Scar: The Story of Disloyalty and Broken Bonds It would 410 AD when the Anglo-Saxons first arrived in Great Britain, bringing their significant social values with them as they passed through Europe. Values such as bravery, truth, honor, and loyalty were expected to be learned and used by all Anglo-Saxons. One of the figures who best represents values of the Anglo-Saxon world is Beowulf; however, many villains can disregard these social values. In The Lion King, Scar, the brother of Mufasa and uncle of Simba, is a villain and antagonist who embodies less desirable traits than those reflected by a modern hero. By concocting a plot to overthrow Mufasa, Scar shows signs of having a power-hungry and narcissist personality, ignoring important values such as honesty and loyalty to one’s family.
Xenophobia is an intense fear of people from other countries foreigners and the theme of xenophobia is present in the novel, Dracula, by Bram Stoker. By building on Micheal Kane’s suggestion that Count “Dracula … sucks the very life blood of the community” (1) and Kane’s remark about how the “'outside' becomes the imagined repository of anything deemed undesirable which exists ‘inside’." (10), I will be discussing Count Dracula’s actions which signify the fear brought by Count Dracula into England. Further by discussing Dr. Leila S. May’s remarks “about the fear of a contamination that, already exist[s] within, could even infect the forces of vigilance themselves” (16), I will further investigate Count Dracula’s role as a foreigner that portrays fear and how Van Helsing is similar yet different from Count Dracula. Scholars have analyzed the character of Count Dracula, however the character of Van Helsing, who plays the opposition of Count Dracula has not been studied in depth.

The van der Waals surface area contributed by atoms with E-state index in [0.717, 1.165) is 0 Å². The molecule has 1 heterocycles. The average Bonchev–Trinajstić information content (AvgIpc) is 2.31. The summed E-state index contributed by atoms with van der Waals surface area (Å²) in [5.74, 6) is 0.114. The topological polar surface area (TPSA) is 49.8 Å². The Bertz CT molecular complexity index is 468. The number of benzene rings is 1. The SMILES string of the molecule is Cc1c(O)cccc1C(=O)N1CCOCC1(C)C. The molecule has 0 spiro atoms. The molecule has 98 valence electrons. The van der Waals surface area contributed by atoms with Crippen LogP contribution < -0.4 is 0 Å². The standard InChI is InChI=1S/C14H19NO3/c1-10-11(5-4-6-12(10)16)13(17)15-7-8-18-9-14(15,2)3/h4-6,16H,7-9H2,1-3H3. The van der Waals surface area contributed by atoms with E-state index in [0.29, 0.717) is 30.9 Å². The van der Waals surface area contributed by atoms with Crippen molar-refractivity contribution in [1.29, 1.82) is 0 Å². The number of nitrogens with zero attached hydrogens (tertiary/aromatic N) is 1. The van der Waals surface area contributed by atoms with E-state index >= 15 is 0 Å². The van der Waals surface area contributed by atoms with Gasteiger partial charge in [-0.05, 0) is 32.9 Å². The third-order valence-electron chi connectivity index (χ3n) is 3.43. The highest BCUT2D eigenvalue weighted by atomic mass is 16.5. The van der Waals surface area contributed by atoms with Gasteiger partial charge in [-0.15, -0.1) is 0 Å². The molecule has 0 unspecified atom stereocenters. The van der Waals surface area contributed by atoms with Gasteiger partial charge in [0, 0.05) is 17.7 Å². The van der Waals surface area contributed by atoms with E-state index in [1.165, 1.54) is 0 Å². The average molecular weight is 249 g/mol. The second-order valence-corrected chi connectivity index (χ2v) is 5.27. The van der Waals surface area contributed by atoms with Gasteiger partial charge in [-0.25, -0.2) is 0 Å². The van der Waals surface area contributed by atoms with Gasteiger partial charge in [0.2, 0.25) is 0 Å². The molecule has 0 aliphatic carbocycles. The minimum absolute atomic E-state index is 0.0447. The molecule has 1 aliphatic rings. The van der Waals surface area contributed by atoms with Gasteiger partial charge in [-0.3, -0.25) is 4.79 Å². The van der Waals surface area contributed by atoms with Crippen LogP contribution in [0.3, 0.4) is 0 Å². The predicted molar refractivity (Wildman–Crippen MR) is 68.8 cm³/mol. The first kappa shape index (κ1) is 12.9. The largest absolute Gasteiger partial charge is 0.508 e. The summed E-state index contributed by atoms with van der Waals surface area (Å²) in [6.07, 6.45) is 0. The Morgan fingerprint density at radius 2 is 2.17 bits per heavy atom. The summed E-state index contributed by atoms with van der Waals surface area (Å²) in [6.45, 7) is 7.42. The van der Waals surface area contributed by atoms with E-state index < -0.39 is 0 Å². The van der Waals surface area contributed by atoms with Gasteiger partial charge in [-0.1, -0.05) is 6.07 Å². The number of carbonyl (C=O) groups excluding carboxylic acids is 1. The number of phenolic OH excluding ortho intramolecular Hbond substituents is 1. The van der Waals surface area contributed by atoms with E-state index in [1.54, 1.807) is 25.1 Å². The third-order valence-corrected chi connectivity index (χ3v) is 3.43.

‘Dracula’ is a modern play which is adapted, by Liz Lochhead, from the classic horror novel written by Bram Stoker. The play is set during the Victorian era and develops the key themes that were prevalent during this era such as sexual hypocrisy. Lochhead’s unusual approach paces much more significance on the female characters, in particular, Mina and Lucy and puts much less significance on the more well-known and traditional main characters Dracula and Van Helsing. This repression of sexual desires is expressed as Lucy struggles to cope with the social convention of how Victorian women had to behave. In the opening scene, Lucy has conflicting elements in her character and struggles to cope with social convention as Liz Lochhead describes
Truth and Progress: Reconciling Religion and Rationalism to Defeat Dracula Bram Stoker's 1897 novel Dracula deals heavily with the theme of religion and faith, and, framed in the context of a fantastic struggle against an evil vampire, explores a controversy about religion which dominated its contemporary Victorian period—the debate between Christian religion and modern rationalism, an ideology fuelled by recent scientific advancements which provoked religious doubt. Literary critics tend to attempt to fit Dracula to one side or the other of this Victorian debate, but the novel’s position is difficult to discern, as instances of faith versus reason are not presented in binary opposition—neither side is marked as discernibly good or bad. What